Businesses are also recognizing the need and importance of diversity. Many have begun investing in diversity and inclusion as part of their overall management structures. To continually challenge their practice, organizations are striving to make the connection between those principles and their corporate performance (Chaney & Martin, 2014). This paper will explore some of the key issues regarding diversity in the US and India. Cultural variations, communication and management styles will be examined for a more in depth look at the ever changing corporate environment.
Cultural Variations Carol Milano (2012) with ASME.org analyzes that in the United States, especially in large cities, a “time is money” attitude is common. Often working professionals appear to be in a rush, which gives the impression that Americans tend to get down to business rather quickly. Many countries have a different perspective and work ethic, where people are not in such a hurry. They may prefer to get to know a colleague before they start working together, which reiterates the fact that teamwork is an area rich in cultural nuance. Some societies, such as Japan, have a strong preference toward collaboration and wanting to be part of a group whereas Americans are often more individually oriented. “It may take a bit of an adjustment for someone to make that shift in order to be comfortable at a U.S. employer” states Milano (2012).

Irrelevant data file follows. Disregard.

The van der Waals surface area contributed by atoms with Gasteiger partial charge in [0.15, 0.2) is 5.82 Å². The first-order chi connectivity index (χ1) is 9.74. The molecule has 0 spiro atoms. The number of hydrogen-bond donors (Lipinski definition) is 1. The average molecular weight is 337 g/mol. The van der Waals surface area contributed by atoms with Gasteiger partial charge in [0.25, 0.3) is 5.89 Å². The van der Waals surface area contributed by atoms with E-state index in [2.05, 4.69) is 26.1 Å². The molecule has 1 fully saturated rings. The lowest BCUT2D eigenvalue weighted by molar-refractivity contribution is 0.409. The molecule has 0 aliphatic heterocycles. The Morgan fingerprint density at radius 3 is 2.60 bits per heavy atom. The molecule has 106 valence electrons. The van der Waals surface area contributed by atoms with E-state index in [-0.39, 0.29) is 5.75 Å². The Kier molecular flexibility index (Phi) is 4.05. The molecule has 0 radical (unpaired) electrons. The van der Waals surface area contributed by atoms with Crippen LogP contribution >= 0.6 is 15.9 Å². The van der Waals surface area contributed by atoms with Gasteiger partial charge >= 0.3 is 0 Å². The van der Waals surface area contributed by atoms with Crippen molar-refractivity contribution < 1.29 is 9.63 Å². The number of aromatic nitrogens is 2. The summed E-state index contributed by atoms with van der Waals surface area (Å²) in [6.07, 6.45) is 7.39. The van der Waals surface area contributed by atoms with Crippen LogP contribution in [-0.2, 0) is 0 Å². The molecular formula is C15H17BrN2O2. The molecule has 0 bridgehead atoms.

Another sensitive area to be aware of are the different taboos of the world, being conscious of certain words and phrases will help strengthen workplace collaboration. What's considered funny in North America is not necessarily well received or understood in other cultures. Another variable is attention to promptness. Some cultures, even in some different regions of the U.S. may be more informal about time. (Milano, 2012) Managers are more likely to understand how a particular employee is motivated if they have an understanding of their cultural background. This aids in problem solving and more effective team building within an organization. The values of individuals help to introduce what is acceptable and unacceptable in the work environment. (Chaney & Martin, 2014)
Diversity in the US Workforce
In the opinion of Sahar Andrade (2010) with Sahar Consulting, diversity is especially crucial in today’s global marketplace as companies interact with different cultures and clients. The payoffs touch every area of the business by potentially resulting in increased creativity, increased productivity, new attitudes, new language skills, global understanding, new processes, and new solutions to difficult problems. The businesses that fail to see the importance of diversity and inclusion might find that they are unable to attract and retain the kinds of customers, employees, and business partners that constitute our changing world. (Andrade, 2010)
The United States is often thought of as the great melting pot where anyone from any background can assimilate into a single society, according to Alicia Kenyon (2005). Most Americans hold the belief that everyone is of equal worth and entitled to the same privileges and opportunities, regardless of race, gender or age. As Americans continue to value and maintain this cultural expectation, the concept of diversity will infiltrate the workplace and become a necessity to the success of organizations. As American businesses compete in a more global arena, the value of different perspectives and talents will be vital to an organization’s survival and growth. This fundamental belief forces managers to